Brazilian mining giant Vale (NYSE:VALE) announced this weekend that the Sul Superior Dam at the Gongo Soco mine is in a critical condition when it comes to stability. This, following the work of an independent auditor, hired to evaluate the state of the structure.
The dam is located in the municipality of Barão de Cocais, in the southeastern Brazilian state of Minas Gerais. This is the same region where, back in January 2019, a dam at Vale’s Córrego do Feijão iron ore mine collapsed killing hundreds and causing massive environmental destruction.
With the idea of avoiding a similar tragedy, the company launched a protocol to initiate level 3 of the Mining Dams Emergency Action Plan for Sul Superior, which is inactive and is scheduled to be decommissioned together with other nine dams.
The level 3 alert is just to help authorities to identify residents of the area and guide them to Secondary Safety Zones. Vale said all residents of the Self-Rescue Zone were removed from the site on February 8.
“In a crisis management situation, it is important that people stay calm, alert, and attentive to all the instructions provided. Please, trust and rest assured that the public authorities have a huge and very qualified team working behind the scenes and thinking of every detail to ensure the safety and well-being of everyone at the Secondary Safety Zone,” the coordinator of Vale’s Immediate Response Committee, Marcelo Klein, told community members during a site visit.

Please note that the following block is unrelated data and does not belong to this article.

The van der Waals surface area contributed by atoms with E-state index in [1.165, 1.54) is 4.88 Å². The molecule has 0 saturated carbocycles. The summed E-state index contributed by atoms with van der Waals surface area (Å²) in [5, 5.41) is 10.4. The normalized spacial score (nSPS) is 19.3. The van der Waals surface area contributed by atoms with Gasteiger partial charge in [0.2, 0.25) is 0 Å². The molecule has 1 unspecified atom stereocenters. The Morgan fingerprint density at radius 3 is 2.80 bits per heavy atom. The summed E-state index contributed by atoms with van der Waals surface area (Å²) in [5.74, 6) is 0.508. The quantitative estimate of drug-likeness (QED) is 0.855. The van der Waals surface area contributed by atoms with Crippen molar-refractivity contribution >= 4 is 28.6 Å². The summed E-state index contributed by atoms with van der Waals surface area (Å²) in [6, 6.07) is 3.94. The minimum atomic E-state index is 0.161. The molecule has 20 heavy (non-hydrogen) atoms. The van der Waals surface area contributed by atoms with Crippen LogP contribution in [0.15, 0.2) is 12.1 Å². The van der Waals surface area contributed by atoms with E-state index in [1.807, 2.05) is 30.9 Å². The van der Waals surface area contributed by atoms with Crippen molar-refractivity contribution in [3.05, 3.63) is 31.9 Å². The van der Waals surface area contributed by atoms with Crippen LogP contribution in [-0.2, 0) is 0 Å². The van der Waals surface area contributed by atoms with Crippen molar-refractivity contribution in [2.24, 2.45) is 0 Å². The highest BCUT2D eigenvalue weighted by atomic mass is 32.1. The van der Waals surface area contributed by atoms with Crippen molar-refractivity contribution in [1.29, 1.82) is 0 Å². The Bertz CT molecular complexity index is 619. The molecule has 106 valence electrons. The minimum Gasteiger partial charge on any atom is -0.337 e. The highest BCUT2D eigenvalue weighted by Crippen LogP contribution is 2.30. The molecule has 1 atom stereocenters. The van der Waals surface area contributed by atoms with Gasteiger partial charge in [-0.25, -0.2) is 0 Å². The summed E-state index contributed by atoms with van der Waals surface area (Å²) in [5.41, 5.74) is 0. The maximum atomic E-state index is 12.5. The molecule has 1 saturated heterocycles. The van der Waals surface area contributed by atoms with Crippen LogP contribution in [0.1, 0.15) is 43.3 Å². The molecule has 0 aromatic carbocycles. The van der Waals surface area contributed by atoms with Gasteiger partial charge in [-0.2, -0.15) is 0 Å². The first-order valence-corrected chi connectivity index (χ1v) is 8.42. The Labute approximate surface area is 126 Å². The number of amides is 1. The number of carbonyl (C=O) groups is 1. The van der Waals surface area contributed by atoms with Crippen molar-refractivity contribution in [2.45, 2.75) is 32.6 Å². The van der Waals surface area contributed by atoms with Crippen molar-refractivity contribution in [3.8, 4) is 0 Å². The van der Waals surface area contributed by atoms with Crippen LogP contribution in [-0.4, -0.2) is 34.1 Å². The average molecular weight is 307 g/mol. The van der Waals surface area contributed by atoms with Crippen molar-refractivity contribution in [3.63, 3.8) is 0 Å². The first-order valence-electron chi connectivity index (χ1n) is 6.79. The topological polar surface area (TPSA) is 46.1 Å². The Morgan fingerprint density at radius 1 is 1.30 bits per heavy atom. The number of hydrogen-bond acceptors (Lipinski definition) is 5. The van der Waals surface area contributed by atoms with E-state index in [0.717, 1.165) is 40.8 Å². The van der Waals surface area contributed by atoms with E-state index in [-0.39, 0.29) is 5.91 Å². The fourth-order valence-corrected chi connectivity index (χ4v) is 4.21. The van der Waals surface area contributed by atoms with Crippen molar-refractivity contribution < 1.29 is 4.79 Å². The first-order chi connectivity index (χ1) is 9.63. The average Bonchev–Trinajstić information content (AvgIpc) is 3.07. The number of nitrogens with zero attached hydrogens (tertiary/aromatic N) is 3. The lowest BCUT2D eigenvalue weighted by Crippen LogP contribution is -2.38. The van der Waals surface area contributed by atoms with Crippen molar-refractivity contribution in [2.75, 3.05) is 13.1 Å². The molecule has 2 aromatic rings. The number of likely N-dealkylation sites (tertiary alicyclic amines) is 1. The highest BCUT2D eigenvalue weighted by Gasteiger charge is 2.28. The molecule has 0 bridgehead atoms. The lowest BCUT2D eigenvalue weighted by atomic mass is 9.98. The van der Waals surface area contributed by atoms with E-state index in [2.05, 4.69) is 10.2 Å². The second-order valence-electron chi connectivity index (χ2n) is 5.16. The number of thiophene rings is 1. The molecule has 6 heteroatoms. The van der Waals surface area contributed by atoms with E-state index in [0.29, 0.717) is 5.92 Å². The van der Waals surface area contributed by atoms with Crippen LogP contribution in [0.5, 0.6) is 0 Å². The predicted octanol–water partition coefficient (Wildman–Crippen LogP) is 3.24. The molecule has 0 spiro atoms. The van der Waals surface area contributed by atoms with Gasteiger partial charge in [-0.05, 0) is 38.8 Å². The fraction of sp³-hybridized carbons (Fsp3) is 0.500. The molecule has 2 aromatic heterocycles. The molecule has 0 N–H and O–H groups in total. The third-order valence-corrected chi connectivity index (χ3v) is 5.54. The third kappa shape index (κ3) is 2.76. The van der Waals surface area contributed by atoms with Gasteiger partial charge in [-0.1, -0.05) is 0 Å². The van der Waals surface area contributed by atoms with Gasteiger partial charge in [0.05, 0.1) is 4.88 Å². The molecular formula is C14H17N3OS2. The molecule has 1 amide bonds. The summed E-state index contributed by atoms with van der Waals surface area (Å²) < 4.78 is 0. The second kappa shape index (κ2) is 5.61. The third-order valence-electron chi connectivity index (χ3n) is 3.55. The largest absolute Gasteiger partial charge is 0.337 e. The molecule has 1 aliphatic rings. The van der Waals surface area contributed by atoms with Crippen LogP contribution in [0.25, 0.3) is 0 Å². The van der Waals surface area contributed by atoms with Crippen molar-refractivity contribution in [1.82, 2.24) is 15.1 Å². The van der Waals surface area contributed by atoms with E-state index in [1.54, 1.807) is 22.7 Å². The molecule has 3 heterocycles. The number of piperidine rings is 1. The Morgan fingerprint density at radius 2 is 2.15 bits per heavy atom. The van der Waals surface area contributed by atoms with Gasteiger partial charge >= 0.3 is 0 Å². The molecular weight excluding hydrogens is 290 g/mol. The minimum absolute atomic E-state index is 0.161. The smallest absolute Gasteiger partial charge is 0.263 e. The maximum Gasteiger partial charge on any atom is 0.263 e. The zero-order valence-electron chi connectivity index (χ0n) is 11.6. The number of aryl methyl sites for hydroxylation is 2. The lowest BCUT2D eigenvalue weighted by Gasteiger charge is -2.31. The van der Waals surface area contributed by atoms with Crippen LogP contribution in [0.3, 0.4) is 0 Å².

The opposite situation is taking place at the nearby Brucutu iron ore mine, the largest in Minas Gerais state and which was ordered to halt operations on February 4.
According to Vale, the State Agency for Environment and Sustainable Development issued a Provisional Operational Authorization for Brucutu’s Laranjeiras dam. Thus, activities are expected to resume in full by Sunday night.
The miner also informed that production at Brucutu will not be affected by the injunction issued on Thursday by the 1st Civil Court of Nova Lima against the Dique III dam, as the facility is located in the complex of Vargem Grande whose operations were stopped by the National Mining Agency on March 1, 2019.
As it is dealing with the situation with its different dams, Vale reported that it is also taking action to support those affected by the disaster in Brumadinho.
According to the Rio-based firm, it has made 91 payments of approximately $12,790 for families that resided in the Self-Rescue Zone near the mining complex. Management has also made 61 payments of close to $4,000 for those who had their business activities affected.
Vale said it is carrying out humanitarian assistance that includes psychological and social support and emergency medical care; accommodation in hotels and provisional housing; and the supply of food, personal hygiene items and essentials, medicines, clothing, and transportation.